MISMATCHED PRIORITIES BETWEEN BOARD AND SENIOR MANAGEMENT IN UK FINANCIAL SERVICES

Need to shift mind set to focus on improving customer experience

There is a clear mismatch between what board members and senior management see as the key priorities in terms of investment and focus in UK financial services organisations.

Among senior managers, nearly fifty percent say the top priority for the year ahead is to improve the customer experience (48%) – a view held by less than a third of the board (29%). Instead, reduced interchange fees are cited as a key concern for 36% of board members compared with only 23% of senior management.

This is the key finding of an international survey[1] of financial services board members and senior management by Collinson Group, a global leader in influencing customer behaviour, with over 25 years’ experience working with some of the world’s largest global financial services companies.

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Christopher Evans, director, Collinson Group
Christopher Evans, director, Collinson Group

Christopher Evans, director, Collinson Group said: “This misalignment is due to the differences between the responsibilities of board and senior level management. The board are required to have a longer term view of performance and are accountable for longer term profits, whereas senior management are tasked with delivering quarterly and annual targets. This is particularly prevalent in the wake of reduced interchange fees due to come into effect in 2016, which are cited as a key concern among board members. Senior managers are instead grappling with updating legacy IT systems in order to improve the customer experience.”

Building and rewarding customer loyalty

Both senior management and board members (64%), recognise the main challenge impacting their organisation in the year ahead is customer profitability placing equal prioritisation on acquisition and retention. But only 14% of senior managers and 29% of the board see recognising and rewarding existing customers as key to achieving their goals over the next 12 months.

An additional study commissioned by Collinson Group’s loyalty specialist business, ICLP, and, Forrester2, identified that of all the different programmes available, 68% of consumers said that they would value a banking loyalty programme the most. However, only 15% of this group are actually members of programmes operated by their bank.

The research also shows that three fifths of respondents across both board and senior management (60%) see increased competition as a significant challenge to achieving their goals. According to the Collinson Group research, management are concentrating on regulatory pressure (65%) and modernising older technology systems (54%) in order to compete, however barely a third cite brand differentiation as important in terms of standing out from rivals.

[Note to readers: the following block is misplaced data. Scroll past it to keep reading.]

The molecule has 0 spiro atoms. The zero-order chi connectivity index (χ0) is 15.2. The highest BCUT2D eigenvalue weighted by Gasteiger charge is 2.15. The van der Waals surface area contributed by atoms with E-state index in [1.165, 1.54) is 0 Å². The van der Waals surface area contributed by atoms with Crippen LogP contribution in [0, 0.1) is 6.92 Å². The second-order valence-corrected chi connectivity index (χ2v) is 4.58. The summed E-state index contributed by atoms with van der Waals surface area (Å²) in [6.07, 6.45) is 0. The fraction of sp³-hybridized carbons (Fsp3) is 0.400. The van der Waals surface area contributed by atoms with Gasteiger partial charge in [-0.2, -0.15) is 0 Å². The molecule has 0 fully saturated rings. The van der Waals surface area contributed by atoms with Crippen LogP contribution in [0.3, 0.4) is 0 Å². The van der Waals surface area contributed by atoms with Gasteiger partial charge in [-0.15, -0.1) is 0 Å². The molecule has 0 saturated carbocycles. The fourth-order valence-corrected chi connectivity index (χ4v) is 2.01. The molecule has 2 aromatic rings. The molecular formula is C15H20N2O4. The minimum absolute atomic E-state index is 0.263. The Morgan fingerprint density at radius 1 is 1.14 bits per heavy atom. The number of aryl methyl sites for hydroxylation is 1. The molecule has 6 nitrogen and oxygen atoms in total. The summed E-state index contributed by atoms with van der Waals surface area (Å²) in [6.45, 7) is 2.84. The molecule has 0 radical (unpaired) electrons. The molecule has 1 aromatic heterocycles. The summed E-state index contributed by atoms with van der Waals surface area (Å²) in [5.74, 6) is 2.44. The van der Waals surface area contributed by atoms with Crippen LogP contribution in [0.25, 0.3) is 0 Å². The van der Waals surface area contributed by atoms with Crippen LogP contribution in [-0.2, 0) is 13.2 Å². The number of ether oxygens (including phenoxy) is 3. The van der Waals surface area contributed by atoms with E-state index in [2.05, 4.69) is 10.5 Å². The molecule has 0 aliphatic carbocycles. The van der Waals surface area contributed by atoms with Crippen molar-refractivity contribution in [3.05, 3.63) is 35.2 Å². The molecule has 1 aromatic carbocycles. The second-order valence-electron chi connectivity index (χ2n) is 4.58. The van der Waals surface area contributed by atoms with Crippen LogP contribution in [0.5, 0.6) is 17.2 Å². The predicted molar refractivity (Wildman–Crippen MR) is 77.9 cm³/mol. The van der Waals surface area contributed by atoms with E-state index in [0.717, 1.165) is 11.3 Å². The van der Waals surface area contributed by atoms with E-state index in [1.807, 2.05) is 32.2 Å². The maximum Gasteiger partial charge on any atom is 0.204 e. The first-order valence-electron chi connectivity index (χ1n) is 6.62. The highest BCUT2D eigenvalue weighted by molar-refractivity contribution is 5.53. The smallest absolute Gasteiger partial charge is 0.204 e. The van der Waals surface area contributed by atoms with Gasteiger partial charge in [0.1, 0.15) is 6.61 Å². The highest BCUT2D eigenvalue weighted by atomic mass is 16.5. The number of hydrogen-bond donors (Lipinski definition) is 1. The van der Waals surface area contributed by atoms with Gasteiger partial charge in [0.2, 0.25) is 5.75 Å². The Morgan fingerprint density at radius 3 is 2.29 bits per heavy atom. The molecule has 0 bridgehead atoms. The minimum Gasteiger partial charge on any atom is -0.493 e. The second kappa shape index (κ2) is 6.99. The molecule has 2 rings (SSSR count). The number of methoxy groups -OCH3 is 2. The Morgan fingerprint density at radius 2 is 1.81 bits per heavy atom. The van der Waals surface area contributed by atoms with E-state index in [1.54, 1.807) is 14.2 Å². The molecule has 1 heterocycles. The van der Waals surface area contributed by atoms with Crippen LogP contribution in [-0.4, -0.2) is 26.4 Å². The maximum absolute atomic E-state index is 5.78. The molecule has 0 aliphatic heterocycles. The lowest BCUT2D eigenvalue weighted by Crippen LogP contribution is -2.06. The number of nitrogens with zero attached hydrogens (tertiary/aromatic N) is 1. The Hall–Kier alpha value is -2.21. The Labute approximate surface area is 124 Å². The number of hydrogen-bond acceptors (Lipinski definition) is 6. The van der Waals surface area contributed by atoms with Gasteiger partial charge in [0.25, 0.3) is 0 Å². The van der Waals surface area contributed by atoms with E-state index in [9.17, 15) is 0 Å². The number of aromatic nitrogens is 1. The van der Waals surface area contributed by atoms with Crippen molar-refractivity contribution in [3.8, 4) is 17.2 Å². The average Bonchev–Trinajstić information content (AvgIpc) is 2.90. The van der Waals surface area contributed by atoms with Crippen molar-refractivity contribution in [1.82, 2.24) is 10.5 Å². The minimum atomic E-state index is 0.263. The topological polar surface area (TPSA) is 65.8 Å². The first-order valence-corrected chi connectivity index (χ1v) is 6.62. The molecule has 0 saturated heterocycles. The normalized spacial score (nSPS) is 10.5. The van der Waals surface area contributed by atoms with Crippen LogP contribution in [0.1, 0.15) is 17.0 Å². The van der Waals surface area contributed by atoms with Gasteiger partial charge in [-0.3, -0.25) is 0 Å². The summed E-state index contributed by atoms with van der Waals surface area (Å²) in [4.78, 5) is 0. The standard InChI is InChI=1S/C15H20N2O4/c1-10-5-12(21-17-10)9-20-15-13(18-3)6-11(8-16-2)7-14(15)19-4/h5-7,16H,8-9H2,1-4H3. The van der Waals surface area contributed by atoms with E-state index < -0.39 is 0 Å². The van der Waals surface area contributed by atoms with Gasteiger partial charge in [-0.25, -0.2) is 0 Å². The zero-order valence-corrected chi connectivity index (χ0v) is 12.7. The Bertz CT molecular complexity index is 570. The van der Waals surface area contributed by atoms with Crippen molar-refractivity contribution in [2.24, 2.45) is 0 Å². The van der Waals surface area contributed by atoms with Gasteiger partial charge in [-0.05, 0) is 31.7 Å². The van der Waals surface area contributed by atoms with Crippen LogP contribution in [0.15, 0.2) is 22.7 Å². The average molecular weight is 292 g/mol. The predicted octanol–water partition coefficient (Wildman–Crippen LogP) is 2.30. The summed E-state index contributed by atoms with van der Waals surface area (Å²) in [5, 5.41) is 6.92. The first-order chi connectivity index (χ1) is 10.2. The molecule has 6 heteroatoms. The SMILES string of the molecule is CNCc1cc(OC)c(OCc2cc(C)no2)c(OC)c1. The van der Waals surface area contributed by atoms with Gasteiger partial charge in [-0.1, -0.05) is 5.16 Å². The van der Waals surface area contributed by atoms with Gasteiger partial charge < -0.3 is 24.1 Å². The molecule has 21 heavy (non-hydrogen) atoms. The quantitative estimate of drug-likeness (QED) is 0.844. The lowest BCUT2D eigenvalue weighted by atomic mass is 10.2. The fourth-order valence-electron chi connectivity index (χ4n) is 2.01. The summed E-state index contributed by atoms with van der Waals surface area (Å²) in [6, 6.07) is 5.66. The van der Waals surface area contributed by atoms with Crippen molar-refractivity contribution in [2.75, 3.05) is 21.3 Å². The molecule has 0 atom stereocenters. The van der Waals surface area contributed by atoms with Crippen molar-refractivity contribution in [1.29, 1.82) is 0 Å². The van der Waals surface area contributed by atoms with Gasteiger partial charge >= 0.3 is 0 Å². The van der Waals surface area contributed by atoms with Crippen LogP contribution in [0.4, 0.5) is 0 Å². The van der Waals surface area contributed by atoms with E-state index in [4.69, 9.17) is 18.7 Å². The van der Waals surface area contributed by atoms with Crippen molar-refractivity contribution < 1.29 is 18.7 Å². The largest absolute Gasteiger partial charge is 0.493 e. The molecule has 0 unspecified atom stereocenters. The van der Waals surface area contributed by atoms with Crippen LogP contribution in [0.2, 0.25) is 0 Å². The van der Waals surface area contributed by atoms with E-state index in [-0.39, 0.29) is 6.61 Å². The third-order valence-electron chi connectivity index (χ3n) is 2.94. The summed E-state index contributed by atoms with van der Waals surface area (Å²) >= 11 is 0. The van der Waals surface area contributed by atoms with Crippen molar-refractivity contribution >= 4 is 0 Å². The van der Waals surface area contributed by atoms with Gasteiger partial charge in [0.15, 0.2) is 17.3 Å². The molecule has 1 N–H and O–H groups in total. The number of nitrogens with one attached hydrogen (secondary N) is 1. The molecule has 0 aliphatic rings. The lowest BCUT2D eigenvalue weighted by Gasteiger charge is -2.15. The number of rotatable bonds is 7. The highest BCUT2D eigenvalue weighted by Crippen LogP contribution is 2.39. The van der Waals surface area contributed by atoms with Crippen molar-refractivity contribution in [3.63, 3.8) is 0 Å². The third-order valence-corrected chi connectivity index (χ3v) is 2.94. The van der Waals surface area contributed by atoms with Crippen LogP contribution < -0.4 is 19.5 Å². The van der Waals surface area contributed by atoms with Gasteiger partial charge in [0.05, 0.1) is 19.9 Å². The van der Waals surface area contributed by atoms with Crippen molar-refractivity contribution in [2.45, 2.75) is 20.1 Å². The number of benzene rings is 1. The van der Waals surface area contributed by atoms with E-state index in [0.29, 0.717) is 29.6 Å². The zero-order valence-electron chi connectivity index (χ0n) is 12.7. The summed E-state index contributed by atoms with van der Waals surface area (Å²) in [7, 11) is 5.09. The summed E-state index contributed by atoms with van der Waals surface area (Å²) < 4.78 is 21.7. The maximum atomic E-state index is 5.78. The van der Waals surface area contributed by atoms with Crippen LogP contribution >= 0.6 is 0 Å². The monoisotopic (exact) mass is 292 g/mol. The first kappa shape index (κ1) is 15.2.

Evans continued, “Increased competition from new entrants and payment methods alongside the pressure to end free banking will make it even more important for banks to show they value their customers. There is a growing trend towards driving emotional engagement with customers which is being led by several retail brands investing significantly in enhancing the customer experience. That the gap between the consumer need for banks to reward customer loyalty and bank action is so wide, is clear evidence of untapped potential.”

The new report also highlights different expectations regarding the length of customer relationships across different segments of the financial services sector.  Credit card providers say they only expect to hold on to customers for one-to-three years whereas retail banks think in terms of four or five year relationships. Insurers say they expect to retain their customers for six or more years.

Evans concludes, “Although the focus for board and senior management appears different, the solution is the same.  Banks and the financial services sector will be able to better combat the pressure of reduced interchange fees and drive increased customer profitability if they firstly, invest in customer insight to better understand their customers and secondly, seek to add value at all customer interaction points in a relevant way.

Delivering value is not only important to retain customers but also in terms of customer acquisition, It takes time to achieve high levels of customer engagement, so it is important for banks to build the foundations now. For this to succeed, it needs endorsement at the highest level, insights need to be shared across the organisation, and the process of improvement needs to be integral to the organisation and continuous.

We encourage banks to act now if they are to counter the stark reality of reduced profitability or risk being left behind by competitors who do prioritise customer experience”.

[1]Online B2B survey of 300 senior professionals working in UK, UAE and Singapore Financial Services, conducted by Research Now. For further detail regarding the key findings in the other markets, contact Collinson Group. A significant finding of contrast in different markets is the concern over regulatory pressure which is of great concern in the UK (57%) whereas it is less so in UAE (39%).

2 Forrester online survey on behalf of ICLP Plc, August 2012.

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